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As the climate warms, outbreaks of spruce bark beetles in the northwest U. S. and Canada are prevalent. Spruce bark beetles have killed more than three million acres of spruce trees in Alaska in the past 15 years. They are not an invasive species in those areas, but their population had been held at low levels by very cold winters. Photo shows beetle-killed stand of spruce extending up the side of Porphyry Mountain near McCarthy in Wrangell-St. Elias National Preserve in Alaska. (Photo: Adam Watson, University of Alaska Fairbanks)

Report Shows 'Unequivocal' Climate Warming

An important update on global warming, Global Climate Change: Its Impacts in the United States, has been completed. This work, done by a team of climate experts from across the country and Canada, has been co-chaired and co-edited by Jerry Melillo, senior scientist and co-director of the Ecosystems Center, and Thomas R. Karl and Thomas C. Peterson, both of NOAA’s National Climatic Data Center in Ashville, North Carolina.

The report was commissioned by the U. S. Government’s Climate Change Science Program one year ago to summarize what is known about the science of climate change and the impacts of climate change on the United States. It discusses climate-related impacts for various societal and environmental sectors and regions across the nation, with the goal of better informing public and private decision making at all levels.

Observations show that warming of the climate system is now unequivocal. &ldquoWe now have strong evidence that the global warming observed over the past 50 years is due primarily to human-induced emissions of heat-trapping gases,” Dr. Melillo said. These emissions come primarily from the burning of fossil fuels (coal, oil and gas), with additional major contributions from the clearing of forests and agricultural activities.

The report indicates that warming over this century is projected to be considerably greater than over the past century. The global average temperature since 1900 has risen by about 1.5 degrees Fahrenheit. By 2100, it is projected to rise another 2 to 10 degrees Fahrenheit. Temperatures in the United States have risen by a comparable amount and are likely to rise more than the global average over this century. Several factors will determine future temperature increases, including the amount of emissions of heat-trapping gases to the atmosphere. Dr. Melillo noted that, “increases at the lower end of the range are more likely if global heat-trapping gas emissions are cut substantially, and at the upper end if emissions continue to rise at or near current rates.”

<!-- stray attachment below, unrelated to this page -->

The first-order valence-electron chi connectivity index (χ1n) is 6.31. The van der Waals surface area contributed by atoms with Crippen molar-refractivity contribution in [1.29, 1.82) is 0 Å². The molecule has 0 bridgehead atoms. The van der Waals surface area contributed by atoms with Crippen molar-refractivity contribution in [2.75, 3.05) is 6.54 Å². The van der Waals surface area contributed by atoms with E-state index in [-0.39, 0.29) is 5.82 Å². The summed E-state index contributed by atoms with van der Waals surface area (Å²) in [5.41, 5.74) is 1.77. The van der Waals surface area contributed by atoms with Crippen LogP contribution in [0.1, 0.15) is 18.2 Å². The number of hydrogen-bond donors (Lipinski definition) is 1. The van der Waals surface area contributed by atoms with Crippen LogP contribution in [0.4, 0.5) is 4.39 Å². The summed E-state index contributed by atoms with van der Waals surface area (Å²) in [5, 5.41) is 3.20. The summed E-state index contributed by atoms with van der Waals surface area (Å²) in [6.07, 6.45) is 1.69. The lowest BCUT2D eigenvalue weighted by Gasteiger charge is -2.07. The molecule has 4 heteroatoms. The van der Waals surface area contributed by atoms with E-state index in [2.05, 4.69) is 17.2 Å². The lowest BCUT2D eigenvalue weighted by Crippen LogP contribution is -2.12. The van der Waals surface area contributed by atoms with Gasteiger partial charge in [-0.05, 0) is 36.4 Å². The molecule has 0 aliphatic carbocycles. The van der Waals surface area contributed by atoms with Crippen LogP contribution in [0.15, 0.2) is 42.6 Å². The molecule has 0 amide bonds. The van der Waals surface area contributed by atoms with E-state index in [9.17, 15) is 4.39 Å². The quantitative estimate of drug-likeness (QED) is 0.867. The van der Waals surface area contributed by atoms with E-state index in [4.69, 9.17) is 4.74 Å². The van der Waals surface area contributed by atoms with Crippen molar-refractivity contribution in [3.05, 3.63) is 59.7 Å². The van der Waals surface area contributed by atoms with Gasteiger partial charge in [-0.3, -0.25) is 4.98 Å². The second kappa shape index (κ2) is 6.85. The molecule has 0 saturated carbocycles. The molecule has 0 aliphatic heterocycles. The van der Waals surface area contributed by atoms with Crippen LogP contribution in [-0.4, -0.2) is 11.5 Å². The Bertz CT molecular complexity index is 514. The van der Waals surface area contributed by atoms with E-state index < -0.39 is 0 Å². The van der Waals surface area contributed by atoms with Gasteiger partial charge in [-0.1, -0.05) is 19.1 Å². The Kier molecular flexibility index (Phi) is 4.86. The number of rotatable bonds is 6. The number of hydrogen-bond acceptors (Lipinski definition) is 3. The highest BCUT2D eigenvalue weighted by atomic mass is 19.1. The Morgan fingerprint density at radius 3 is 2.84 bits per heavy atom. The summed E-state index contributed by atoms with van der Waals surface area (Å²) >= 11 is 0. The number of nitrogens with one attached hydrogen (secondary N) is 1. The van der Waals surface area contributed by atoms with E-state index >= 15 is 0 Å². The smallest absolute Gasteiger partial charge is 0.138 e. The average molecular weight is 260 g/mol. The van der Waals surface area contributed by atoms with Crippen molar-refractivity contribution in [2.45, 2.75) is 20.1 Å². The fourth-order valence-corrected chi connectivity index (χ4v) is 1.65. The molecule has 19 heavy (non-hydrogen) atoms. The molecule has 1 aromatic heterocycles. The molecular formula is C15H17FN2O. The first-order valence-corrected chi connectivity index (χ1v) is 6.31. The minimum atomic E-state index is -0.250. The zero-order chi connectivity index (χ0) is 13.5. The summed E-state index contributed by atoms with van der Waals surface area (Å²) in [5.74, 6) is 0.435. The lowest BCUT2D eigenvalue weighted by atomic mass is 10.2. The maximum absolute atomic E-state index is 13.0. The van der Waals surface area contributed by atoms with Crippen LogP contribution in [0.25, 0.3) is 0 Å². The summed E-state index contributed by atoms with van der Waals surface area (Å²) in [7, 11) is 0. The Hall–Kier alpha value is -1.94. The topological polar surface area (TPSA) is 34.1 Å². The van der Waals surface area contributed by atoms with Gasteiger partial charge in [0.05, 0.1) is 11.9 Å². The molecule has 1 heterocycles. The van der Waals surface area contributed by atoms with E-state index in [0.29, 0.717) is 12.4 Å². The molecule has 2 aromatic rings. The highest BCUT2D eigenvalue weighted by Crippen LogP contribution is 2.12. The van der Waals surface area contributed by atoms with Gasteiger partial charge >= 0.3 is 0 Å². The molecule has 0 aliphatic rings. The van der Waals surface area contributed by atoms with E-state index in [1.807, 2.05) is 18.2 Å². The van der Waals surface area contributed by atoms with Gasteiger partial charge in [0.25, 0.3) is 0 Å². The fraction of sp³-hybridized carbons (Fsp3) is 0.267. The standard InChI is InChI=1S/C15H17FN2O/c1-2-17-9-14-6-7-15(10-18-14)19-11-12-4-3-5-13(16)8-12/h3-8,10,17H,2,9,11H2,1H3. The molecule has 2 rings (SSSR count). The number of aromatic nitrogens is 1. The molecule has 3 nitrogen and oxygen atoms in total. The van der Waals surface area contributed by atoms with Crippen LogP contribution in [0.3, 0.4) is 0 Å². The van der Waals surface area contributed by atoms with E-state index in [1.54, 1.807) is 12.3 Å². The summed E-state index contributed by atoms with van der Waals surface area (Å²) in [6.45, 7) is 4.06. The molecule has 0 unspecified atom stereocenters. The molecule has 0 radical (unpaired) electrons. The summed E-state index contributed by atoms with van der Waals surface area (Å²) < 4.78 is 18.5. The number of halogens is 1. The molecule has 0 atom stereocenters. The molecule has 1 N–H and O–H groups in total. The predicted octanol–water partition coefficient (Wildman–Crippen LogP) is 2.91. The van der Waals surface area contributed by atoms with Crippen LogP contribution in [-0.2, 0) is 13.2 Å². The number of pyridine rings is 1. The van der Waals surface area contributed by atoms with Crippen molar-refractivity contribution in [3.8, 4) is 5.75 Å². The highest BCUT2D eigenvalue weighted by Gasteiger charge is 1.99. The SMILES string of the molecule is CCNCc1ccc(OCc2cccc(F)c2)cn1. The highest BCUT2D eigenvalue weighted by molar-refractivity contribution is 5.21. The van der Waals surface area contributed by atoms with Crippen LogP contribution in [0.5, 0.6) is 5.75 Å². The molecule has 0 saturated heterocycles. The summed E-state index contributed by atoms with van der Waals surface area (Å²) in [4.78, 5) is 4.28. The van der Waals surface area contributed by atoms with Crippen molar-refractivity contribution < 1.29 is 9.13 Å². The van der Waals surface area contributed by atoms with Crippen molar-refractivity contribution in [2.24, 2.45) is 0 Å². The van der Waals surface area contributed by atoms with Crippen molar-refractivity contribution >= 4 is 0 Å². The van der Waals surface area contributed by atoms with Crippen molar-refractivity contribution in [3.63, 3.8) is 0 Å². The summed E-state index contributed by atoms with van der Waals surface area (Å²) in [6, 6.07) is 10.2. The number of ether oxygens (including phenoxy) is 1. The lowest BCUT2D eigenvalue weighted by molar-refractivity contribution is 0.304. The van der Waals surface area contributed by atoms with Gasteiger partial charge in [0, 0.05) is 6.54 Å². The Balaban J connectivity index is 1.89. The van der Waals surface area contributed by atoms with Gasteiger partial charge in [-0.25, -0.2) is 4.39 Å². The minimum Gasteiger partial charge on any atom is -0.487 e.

Climate-related changes already have been observed globally and in the United States. These include increases in air and water temperatures, reduced frost days, increased frequency and intensity of heavy downpours, a rise in sea level, and reduced snow cover, glaciers, and sea ice. A longer ice-free period on lakes and rivers, lengthening of the growing season, and increased water vapor in the atmosphere have also been observed.

The report indicates that these changes are expected to increase and will impact human health, water supply, agriculture, coastal areas, and many other aspects if society and the natural environment. Some of the changes that are likely for the United States and surrounding coastal waters are of particular concern to coastal New England include more intense hurricanes and related increases in wind, rain and storm surges.

Dr. Melillo stressed that an important message of the report is the “need to begin to focus our attention on the issue of adaptation. What we might do for the climate change that is inevitable, beyond slowing down emissions? What are our adaptation options?” One example is to establish zoning policies that do not allow people to build new structure in low-lying coastal areas or in the flood plains of major rivers.